Technically, I’ve already fulfilled my homework requirements for the first week of my Backpacking through Joshua Bible study, but I still have some wonderings about the first chapter of Joshua that are taking up valuable real estate in my brain. I’m hoping that if I let them out in black-and-white form they will give me some space for other information, like where I put that Southern Living magazine that I was reading for recipe inspiration.
Living life can bring new meaning to familiar words. Take, for instance, the old hymn that I mentioned yesterday. I must have sung “Come Thou Fount of Every Blessing” a hundred times, but the lyrics mean something entirely different to me now than they did when I was seven. Familiar Bible passages take on new meaning in light of current events as well. I’d read the book of Joshua many times before I started this study, but the first couple of verses of the first chapter have firmly planted themselves in my head since I read them again last week.
After the death of Moses the servant of the LORD, the LORD said to Joshua son of Nun, Moses’ aide: “Moses my servant is dead. Now then, you and all these people, get ready to cross the Jordan River into the land I am about to give to them—to the Israelites.” (Joshua 1:1-2 NIV)
“Moses my servant is dead. Now then…”
So matter-of-fact, that first sentence. And something about the lack of space between those two sentences compels me. I don’t think for a second that God was unsympathetic to the fact that the Israelites were undoubtedly mourning the loss of their beloved leader Moses. I am speaking from first-hand experience when I tell you God is very near the broken-hearted (Psalm 34:18). By the way, I love how The Message interprets that verse: “If your heart is broken, you’ll find God right there; if you’re kicked in the gut, He’ll help you catch your breath.”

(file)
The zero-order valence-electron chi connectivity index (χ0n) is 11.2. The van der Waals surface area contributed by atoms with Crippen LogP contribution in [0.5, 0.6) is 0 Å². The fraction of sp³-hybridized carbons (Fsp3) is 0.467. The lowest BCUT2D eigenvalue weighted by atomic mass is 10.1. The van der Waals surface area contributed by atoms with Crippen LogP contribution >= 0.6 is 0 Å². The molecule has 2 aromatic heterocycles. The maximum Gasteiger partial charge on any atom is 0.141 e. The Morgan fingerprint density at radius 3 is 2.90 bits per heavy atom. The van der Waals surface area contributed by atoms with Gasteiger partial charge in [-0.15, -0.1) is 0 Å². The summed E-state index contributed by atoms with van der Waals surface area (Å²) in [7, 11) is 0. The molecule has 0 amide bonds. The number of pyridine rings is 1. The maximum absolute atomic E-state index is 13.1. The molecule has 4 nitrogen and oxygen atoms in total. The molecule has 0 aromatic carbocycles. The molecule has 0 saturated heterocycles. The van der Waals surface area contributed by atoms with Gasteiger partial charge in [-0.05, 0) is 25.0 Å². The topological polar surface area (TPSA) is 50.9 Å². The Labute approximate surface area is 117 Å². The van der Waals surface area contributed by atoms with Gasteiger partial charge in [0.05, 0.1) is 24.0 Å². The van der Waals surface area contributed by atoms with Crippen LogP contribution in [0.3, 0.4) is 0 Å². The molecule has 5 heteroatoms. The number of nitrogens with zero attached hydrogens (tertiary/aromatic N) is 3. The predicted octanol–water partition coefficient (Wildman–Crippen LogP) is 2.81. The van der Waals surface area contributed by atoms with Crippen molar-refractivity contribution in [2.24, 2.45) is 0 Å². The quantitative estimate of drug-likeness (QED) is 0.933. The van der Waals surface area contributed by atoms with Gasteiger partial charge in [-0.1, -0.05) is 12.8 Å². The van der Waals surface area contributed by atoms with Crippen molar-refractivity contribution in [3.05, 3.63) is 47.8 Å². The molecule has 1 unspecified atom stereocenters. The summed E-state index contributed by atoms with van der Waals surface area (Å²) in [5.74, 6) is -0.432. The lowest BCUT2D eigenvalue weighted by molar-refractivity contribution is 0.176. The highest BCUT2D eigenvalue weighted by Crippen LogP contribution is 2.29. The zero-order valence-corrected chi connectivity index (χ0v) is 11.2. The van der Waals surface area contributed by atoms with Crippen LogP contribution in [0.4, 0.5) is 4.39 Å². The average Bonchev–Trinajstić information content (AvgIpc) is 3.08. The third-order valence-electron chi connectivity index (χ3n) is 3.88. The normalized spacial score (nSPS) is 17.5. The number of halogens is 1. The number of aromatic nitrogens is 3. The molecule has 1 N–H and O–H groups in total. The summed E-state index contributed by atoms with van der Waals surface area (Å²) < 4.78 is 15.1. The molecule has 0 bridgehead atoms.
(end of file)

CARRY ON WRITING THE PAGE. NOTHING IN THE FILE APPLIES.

Certainly God knew losing the only leader they’d ever known would be difficult for His people, but Moses had prepared Joshua and the Israelites for this day for quite some time. Moses knew he wasn’t going to be the one to lead them into the Promised Land and that Joshua was the leader God had chosen to take over for him when he died.
God is deliberate about the words He uses so I think it’s significant that He identifies Moses as His servant. I think that in the space between those first two sentences, God was passing the torch from one servant to the other.
Like I said yesterday, the Bible isn’t a book of other people’s stories, it’s HIS story. Moses was dead, but this wasn’t the end of the story by any means. Moses had played his part and now it was Joshua’s turn.
God didn’t want them to forget what Moses had taught them. In fact, I think it’s interesting that He repeats Moses’s words to Joshua. Compare Deuteronomy 31:6 with Joshua 1:5-6:
“Be strong and courageous. Do not be afraid or terrified because of them, for the LORD your God goes with you; he will never leave you nor forsake you.” (Deuteronomy 31:6)
“….I will never leave you nor forsake you. Be strong and courageous, because you will lead these people to inherit the land I swore to their ancestors to give them.” (Joshua 1:5-6)
In this one conversation, God tells Joshua three times to “be strong and courageous.” He even throws in the admonition to “not be afraid” in case His message wasn’t completely clear the first three times. I’ve heard the “strong and courageous” verses used as encouragement to those who are facing tough situations, but I think it’s interesting that in verse 7 God COMMANDS Joshua to be strong and courageous. God didn’t offer that up as something Joshua might want to try if he was feeling afraid, He said it as a follow-up to His instruction to obey everything written in the Book of Law.
So why did God keep repeating Himself? I’ve already said that I don’t believe God wastes words so He wasn’t just being repetitive. I think it’s safe to assume that Joshua wasn’t a hard-of-hearing dummy, so I’m guessing that God was letting Joshua know that what was right around the corner was going to require more than a small amount of strength and courage.
Why is this resounding so strongly with me?
Just over a year ago, my Moses died. In a lot of ways, it felt like then and there my story stopped. But as I read this chapter, I heard God say to me, “Jerry my servant is dead. Now then….”
Will I forget my dad? Will I reflect the person he was in how he taught me to live? Just as the Israelites would always remember and love Moses, yes, I will. But just as their story wasn’t over, neither is mine.
I have grieved and will continue to grieve. I will remember and will continue to remember. But I will get ready to cross the next Jordan, whatever that may be. I will walk in the truths that my Moses taught me. Just as God was with my dad, He will continue to be with me. He will never leave me or forsake me. He will lead me to the Promised Land.